Disposal of a Computer Hard Drive

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Purchasing a new computer is an exciting process. Less exciting, though, is disposing of the original computer and the hard drive in it. While most people will simply drop off their old computer at a local recycling agency, doing so can be dangerous to your finances, because anybody can access the information that is still stored on the hard drive. Prior to getting rid of a computer, you should ensure your hard drive is also ready to be thrown away or, preferably, recycled.

Reformatting

  • The easiest way to prepare your hard drive for disposal is to format it and reinstall your operating system. Doing so erases the data that resides on your hard drive and eliminates any user-specific information. While reformatting a hard drive is not foolproof --- a good data retrieval company can pull information off a reformatted hard drive, though doing so is extremely expensive --- this method will suffice for users who keep no personal information on their computers.

Overwriting

  • Overwriting takes reformatting to the next level and is more suitable for people who keep personal information such as names, résumés and pictures on the hard drive. Overwriting is a process in which the original hard drive information is deleted and then replaced by a randomized series of 0s and 1s; a full overwrite usually runs through this process three times. Overwriting is thorough, though time-intensive, and programs designed to overwrite hard drive data start at $50.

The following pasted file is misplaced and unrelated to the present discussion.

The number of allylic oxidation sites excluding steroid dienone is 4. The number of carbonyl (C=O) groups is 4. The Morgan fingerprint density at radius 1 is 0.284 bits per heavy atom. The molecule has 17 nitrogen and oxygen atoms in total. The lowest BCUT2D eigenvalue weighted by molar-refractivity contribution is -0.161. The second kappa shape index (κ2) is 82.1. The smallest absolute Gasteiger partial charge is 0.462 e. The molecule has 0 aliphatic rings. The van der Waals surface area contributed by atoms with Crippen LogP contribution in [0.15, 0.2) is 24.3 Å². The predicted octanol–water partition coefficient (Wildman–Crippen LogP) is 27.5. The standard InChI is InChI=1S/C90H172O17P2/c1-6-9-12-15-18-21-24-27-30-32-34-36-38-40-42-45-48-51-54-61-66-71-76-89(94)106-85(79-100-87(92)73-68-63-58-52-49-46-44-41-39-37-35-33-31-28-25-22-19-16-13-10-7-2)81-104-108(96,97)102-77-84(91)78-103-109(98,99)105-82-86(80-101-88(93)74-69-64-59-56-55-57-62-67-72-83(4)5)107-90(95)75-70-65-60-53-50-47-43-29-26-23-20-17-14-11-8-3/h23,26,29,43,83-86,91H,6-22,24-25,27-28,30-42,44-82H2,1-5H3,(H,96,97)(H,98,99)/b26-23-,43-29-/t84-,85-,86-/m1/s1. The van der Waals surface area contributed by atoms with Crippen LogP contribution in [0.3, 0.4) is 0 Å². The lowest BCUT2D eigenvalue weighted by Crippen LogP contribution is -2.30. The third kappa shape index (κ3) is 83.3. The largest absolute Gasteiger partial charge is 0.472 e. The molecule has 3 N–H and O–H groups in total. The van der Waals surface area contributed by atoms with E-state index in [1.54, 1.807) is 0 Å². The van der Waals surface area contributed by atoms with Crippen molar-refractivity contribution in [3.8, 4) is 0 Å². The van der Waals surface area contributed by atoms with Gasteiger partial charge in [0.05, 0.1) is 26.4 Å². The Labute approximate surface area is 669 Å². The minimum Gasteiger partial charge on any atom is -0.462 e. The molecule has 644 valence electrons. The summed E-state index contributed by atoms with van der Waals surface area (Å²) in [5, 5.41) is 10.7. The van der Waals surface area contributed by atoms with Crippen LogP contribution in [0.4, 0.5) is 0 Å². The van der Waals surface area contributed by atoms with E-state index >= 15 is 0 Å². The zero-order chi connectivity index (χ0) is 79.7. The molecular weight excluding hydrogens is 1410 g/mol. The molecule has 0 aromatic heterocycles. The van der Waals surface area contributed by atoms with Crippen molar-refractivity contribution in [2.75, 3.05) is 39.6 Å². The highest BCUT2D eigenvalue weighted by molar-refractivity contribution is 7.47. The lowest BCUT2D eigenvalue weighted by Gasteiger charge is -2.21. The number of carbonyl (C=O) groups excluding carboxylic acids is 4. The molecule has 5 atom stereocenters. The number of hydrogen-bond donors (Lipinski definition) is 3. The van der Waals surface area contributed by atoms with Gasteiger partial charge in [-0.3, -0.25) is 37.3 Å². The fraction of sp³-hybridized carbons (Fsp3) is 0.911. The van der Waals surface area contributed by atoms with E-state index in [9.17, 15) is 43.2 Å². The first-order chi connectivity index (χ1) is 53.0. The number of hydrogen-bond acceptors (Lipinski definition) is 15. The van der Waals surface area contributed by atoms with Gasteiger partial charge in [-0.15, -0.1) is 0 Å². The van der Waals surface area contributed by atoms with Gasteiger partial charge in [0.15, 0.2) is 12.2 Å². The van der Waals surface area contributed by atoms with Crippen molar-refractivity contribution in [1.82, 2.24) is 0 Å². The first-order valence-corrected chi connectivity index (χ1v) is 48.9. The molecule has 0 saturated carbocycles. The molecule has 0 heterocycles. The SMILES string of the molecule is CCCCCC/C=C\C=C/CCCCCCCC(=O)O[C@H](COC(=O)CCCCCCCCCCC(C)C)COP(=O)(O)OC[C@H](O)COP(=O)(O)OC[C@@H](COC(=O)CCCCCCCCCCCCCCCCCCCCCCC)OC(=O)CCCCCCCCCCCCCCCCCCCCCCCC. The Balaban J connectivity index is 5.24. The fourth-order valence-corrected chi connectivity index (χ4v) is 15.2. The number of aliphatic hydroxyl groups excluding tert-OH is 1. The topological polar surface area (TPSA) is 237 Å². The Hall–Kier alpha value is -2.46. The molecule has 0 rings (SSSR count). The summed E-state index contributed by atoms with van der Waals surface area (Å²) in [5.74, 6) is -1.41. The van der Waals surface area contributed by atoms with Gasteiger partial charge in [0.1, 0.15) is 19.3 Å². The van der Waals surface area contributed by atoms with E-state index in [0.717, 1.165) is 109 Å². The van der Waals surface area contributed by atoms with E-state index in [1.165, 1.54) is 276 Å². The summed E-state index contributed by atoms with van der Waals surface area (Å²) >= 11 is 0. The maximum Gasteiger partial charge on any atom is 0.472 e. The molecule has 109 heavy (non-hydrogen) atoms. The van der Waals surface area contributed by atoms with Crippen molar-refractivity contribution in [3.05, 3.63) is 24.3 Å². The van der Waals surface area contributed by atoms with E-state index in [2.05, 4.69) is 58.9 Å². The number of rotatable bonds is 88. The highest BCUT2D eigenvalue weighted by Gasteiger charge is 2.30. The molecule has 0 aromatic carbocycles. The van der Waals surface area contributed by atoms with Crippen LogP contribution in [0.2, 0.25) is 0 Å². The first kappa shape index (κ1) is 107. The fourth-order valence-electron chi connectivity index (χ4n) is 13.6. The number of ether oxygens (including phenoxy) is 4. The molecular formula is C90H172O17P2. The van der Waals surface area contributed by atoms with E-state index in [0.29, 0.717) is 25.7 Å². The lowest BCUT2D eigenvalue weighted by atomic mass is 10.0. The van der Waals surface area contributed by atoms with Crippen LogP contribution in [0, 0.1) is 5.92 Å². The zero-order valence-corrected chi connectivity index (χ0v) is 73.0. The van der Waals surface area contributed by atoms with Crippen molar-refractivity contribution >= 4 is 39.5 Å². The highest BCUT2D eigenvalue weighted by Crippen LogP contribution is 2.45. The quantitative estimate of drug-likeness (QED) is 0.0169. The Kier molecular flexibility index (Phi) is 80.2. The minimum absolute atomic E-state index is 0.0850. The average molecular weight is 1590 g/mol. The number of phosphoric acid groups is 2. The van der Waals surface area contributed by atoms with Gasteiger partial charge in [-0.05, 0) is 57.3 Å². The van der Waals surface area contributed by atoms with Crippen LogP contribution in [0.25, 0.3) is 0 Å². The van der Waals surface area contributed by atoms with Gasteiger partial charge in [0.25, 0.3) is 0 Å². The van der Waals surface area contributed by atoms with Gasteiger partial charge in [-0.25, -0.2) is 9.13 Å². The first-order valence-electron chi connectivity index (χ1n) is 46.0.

Destruction

  • If you saved anything on your computer that may be considered sensitive --- client records, medical or financial information, Social Security numbers, corporate secrets or anything comparable --- you should destroy the hard drive before disposing of it. Doing so will prevent anybody from retrieving sensitive data from the drive. The simplest way to destroy a hard drive is to remove it from the computer and give it a few good shots with a sledgehammer; the drive will be sufficiently destroyed when you hear internal pieces rattling around.

Recycling

  • Regardless of whether you choose to reformat, overwrite or destroy your hard drive, it is a piece of equipment that can be recycled. Hard drives contain a broad variety of circuit boards and metals, and recycling a hard drive will keep those materials out of landfills. Companies such as Safe Harbor Express accepts and recycles old hard drives for free.

References

  • Photo Credit Thomas Northcut/Photodisc/Getty Images
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